Strategy and Tactics: What's the Difference?
There existing some confusion about the difference between tactics and strategy, I will attempt a clarifying explanation, including some instructive examples.
There are four levels of strategy and tactics: Grand Strategy, Strategy, Grand Tactics and Tactics. Let's begin with grand strategy, the largest scale, and work our way down to tactics, the smallest scale.
Grand strategy deals with the largest ideas involved in planning. The overall goals are determined, and the basic plan is laid to reach those goals. Grand strategy generally involves long-term plans covering numerous objectives over vast distances. It is the long-term plan of essential actions required to achieve major objectives. Grand strategy is employed more often in fiction than in real life.
Example: The General of the Army of the Terran Alliance of Planets steps to the podium and addresses his senior staff. "Ladies and Gentlemen, the Prime Minister has issued his orders. We are to strengthen our border and expand our available resources by expansion into Alpha Centauri space. We are ordered to capture the following systems..."
Strategy breaks the overall objective into parts and determines how best to achieve each part of the main objective. Each part is assigned a place within the overall objective. It is a plan of action designed to achieve a particular goal. Strategy is generally the highest level of planning used in real life.
Example: Major General Cragg gathers his senior staff around the star map of the local sector and explains the situation. "Listen up, people. All 5 designated planets must be attacked simultaneously to prevent timely reinforcement by the enemy. What units do we have available, including air support, for each assault?"
Grand tactics takes each part of the main objective and analyzes it closely to determine the best course of action for accomplishing the mission. It is a method of managing the movement of forces to their area of tactical responsibility. This level of planning is best assigned to local battlefield commanders.
Example: Colonel Drukker addresses his commanders in the briefing room aboard the landing craft. "The 24th Heavy Brigade will split for the assault on Tregway City. 1st Battalion will approach from the north, 2nd Battalion from the east. At the same time, the 32nd Light Armored Battalion will make a lightning strike from the south, targeting the city's power generators. Air support will loiter over the landing zone for at least 3 hours."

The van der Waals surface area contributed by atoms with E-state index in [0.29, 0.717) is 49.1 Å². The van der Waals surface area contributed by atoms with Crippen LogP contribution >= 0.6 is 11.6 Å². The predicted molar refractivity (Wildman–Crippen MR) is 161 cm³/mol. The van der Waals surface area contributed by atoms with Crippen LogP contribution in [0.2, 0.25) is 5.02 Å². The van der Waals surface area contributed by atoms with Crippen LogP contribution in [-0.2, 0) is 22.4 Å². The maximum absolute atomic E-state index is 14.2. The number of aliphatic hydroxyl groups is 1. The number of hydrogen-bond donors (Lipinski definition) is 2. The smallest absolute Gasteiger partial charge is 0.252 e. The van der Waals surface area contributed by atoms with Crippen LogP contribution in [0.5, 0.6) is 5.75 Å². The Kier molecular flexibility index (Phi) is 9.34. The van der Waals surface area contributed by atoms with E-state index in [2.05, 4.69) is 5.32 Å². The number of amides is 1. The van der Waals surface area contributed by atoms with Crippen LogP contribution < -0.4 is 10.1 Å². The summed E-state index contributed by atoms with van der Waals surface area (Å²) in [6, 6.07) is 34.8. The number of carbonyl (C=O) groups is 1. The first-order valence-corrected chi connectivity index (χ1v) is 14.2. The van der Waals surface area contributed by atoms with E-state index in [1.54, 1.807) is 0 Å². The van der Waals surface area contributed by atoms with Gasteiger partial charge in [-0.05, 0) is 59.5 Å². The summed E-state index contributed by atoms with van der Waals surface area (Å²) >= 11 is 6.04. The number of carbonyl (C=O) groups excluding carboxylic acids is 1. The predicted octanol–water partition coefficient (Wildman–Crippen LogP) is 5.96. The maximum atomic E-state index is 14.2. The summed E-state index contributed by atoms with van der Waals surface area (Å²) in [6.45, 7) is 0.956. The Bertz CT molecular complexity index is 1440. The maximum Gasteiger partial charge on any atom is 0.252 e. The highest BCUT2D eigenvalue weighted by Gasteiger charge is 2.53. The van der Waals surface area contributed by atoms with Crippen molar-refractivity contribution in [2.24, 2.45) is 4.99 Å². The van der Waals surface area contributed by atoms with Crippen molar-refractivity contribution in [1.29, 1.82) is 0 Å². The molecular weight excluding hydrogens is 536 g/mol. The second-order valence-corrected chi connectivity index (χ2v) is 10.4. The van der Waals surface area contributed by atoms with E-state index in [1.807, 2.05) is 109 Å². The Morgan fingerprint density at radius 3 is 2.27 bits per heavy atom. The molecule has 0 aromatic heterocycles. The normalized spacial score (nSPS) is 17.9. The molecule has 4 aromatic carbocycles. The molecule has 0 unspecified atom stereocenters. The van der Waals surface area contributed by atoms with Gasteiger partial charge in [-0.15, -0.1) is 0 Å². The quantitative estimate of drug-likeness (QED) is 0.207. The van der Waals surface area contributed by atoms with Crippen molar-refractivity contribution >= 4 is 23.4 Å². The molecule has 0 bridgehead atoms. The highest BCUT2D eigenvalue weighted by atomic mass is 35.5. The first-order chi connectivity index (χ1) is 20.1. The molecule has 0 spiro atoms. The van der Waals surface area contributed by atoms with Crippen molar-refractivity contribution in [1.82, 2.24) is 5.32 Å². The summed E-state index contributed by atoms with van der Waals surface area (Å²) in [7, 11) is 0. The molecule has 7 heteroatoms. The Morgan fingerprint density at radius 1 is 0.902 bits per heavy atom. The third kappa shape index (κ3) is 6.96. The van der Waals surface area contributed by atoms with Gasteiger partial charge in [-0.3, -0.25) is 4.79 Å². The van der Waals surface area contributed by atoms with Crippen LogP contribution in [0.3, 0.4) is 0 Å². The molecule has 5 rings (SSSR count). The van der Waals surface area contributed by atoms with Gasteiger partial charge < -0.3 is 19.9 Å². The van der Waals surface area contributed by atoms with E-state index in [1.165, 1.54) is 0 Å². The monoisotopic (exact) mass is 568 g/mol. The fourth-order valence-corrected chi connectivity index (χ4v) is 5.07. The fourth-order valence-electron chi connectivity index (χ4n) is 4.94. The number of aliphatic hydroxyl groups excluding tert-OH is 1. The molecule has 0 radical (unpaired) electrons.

Tactics are the moment by moment decisions of battlefield commanders, using terrain, cover, unit strengths, enemy mistakes, etc. It is the techniques for using weapons and military units in combination to engage and defeat an enemy in battle. A skilled tactician can often turn a potential defeat into a victory.
Example: The radio crackles to life, and the Captain's voice can be heard through the battlefield interference. "Lt. Brooks, take your rifle platoon north 150 meters; cover that barracks until the artillery can be redirected. Cpt. Pullings, maneuver your tank squad in support of Lt. Brooks. Watch his right flank for that light armor we spotted earlier."
I trust that my efforts have served to clarify tactics and strategy. All persons and events described herein are not intended to reflect reality. Any similarity to actual persons or events is purely coincidental.
More by this Author
Having played Milton Bradley's Axis and Allies Classic hundreds of times over two decades, and having tried a wide variety of strategies and tactics, I offer the following wisdom for playing the United Kingdom (UK). ...
This Axis and Allies wisdom is based on hundreds of games, played as either the Axis or the Allies, over more than two decades. The notes here refer to the Classic game, 2nd Edition. As with Germany, your primary...
In 1986, Milton Bradley released its second Gamemaster board game: Fortress America. Having played Fortress America over one hundred times in the past decade, I offer the following wisdom for play. For the invaders to...
No comments yet.